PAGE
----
Dangers For Fetal Development & Infants

Zofran, GlaxoSmithKline’s anti-nausea drug, is FDA approved for the treatment of extreme nausea caused by certain forms of cancer therapy and surgical anesthesia. But from 1991 to 2006, Zofran was also America’s first choice in treating the nausea and vomiting common during early pregnancy.

The US Department of Justice (DOJ) filed multiple civil and criminal charges against GlaxoSmithKline in 2012. The government’s allegations included the marketing by GSK of Zofran to pregnant women’s physicians for the treatment of morning sickness. Despite the fact that the drug’s active ingredient, ondansetron, had never been approved for use in pregnant women, and no tests had ever been conducted to investigate its effect on unborn babies, the DOJ claimed that GlaxoSmithKline had illegally marketed Zofran for this unapproved, “off-label” purpose.

GlaxoSmithKline ultimately settled both lawsuits for a total of $3 billion. But recent research has uncovered a troubling link between Zofran prescribed during the first trimester and the potential for severe birth defects. Now, a wave of personal injury lawsuits allege that GSK was well aware of ondansetron’s dangers, but did nothing to protect the public.

Birth Defects Linked To Zofran

In 2006, Chinese researchers discovered that ondansetron easily passes through the placental barrier during the first weeks of fetal gestation. The risk of developing a birth defect is highest during these crucial early stages, when face, brain, arms and legs are just coming into being. This is also the time at which morning sickness begins for most women, and when Zofran is most likely to be prescribed.

Cleft Palate

A team of researchers at Harvard University and Boston University’s Slone Epidemiology Center found that women who had taken ondansetron were 2.37 times more likely to deliver babies with cleft palates than women who had not. The “palate” is another word for the the roof of your mouth.

In normal fetal development, a baby’s body tissues begin growing from opposite sides of its face, meeting in the middle to eventually form the structure and facial features considered normal. These sides usually meet, and “fuse” together, around 6 to 11 weeks of pregnancy. If the tissues that will make up the palate don’t join properly in the center, a baby will be born with an opening, or “cleft,” along the roof of its mouth.

The US Centers for Disease Control estimates that about 2,650 babies are born with cleft palates every year. Other sources have put the incidence closer to one in 2,000 babies. Girls are twice as likely to be born with isolated cleft palates (without a cleft lip) as boys.

What Causes Cleft Palate?

While the precise physical mechanism that leads to a cleft palate is unknown, researchers agree that three factors are probably involved:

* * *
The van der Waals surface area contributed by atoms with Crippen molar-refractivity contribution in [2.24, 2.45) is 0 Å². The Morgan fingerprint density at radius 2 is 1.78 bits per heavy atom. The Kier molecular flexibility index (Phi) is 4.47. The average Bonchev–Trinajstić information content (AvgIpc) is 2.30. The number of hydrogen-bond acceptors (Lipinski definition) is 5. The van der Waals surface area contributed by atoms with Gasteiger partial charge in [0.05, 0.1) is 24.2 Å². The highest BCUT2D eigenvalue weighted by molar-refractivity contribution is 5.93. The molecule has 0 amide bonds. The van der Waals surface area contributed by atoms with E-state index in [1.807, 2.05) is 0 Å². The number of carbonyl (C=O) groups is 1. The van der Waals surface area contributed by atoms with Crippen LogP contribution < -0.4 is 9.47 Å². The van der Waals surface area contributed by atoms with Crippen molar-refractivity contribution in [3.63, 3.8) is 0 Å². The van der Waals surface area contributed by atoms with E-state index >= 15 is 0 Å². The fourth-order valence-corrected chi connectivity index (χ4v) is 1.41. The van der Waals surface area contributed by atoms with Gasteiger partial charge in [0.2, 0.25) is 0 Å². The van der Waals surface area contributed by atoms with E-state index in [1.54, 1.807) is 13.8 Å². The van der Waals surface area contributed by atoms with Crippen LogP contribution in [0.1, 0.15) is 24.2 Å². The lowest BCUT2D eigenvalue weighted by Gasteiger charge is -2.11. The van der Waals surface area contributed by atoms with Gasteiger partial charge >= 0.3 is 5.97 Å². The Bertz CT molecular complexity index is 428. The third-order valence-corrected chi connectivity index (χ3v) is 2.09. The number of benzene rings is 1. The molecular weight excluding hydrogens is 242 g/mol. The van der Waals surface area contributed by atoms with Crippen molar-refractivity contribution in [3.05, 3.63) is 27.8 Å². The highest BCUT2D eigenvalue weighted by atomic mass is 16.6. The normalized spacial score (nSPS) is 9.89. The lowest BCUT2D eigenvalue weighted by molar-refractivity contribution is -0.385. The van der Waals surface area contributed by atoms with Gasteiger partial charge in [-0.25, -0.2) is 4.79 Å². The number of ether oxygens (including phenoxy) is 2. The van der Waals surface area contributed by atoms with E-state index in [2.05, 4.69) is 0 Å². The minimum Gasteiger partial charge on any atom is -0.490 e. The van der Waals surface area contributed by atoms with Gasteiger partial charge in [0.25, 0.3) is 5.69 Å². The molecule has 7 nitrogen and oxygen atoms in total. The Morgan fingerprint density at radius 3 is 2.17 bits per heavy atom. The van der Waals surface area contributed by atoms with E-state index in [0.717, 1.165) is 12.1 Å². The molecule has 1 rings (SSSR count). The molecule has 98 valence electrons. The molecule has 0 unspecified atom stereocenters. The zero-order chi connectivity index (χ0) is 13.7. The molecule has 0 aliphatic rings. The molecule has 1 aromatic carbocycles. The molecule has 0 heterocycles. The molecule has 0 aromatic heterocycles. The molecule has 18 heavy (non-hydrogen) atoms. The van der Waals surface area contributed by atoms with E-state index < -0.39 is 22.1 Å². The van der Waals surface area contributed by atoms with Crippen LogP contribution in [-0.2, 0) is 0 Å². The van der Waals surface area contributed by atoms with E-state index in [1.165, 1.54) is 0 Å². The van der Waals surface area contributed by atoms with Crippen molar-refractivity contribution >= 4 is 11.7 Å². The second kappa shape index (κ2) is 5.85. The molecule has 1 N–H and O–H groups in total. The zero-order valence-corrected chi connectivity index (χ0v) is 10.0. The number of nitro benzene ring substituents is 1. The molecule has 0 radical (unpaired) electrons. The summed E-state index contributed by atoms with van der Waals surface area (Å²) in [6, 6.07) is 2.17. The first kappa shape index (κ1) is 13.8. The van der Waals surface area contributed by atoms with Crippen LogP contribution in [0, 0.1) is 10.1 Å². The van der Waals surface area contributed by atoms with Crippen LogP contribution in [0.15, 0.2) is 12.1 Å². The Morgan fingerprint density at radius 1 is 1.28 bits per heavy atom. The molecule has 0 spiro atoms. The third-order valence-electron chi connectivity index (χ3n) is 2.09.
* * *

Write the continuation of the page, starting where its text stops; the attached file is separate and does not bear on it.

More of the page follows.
• Genetic traits passed from parents to child
  • Exposure to toxins or dangerous medications
  • Genetic syndromes

Unlike inherited genetic traits, syndromes are caused by new genetic mutations that occur during the copying process of a parent’s unique chromosomal DNA. Each syndrome is characterized by a variety of physical or chemical anomalies, and there are over 400 distinct genetic syndromes that include cleft lips or palates among their symptoms.

The American Academy of Otolaryngology notes that around 30% of babies born with cleft palates have a genetic syndrome as the cause. Apert, Miller, Nager and Pierre Robin Syndromes are a few examples.

Living With A Cleft Palate

Babies born with cleft palates often have trouble feeding, and may require external feeding devices, nutritionists and the assistance of speech therapists who specialize in swallowing problems.

Without a smooth, unbroken surface for air to pass over, breathing can also be difficult. After initial surgeries, children generally experience improved respiration, although oral appliances may be needed going forward.

Later in life, people with craniofacial anomalies may experience difficulty speaking clearly. Because an opening in the palate also affects the body’s upper airways, hearing impairment is common. Several structures in the ear can be inhibited by increased fluid levels, and ear infections are usually more frequent in children with cleft palates.

Developmentally, young children acquire normal language skills by hearing others speak and forming speech sounds themselves. Because these abilities may be impacted by a cleft palate, many affected children need speech therapists and pathologists to develop a good grasp on language.

Cleft palates may, or may not, affect the growth and alignment of teeth.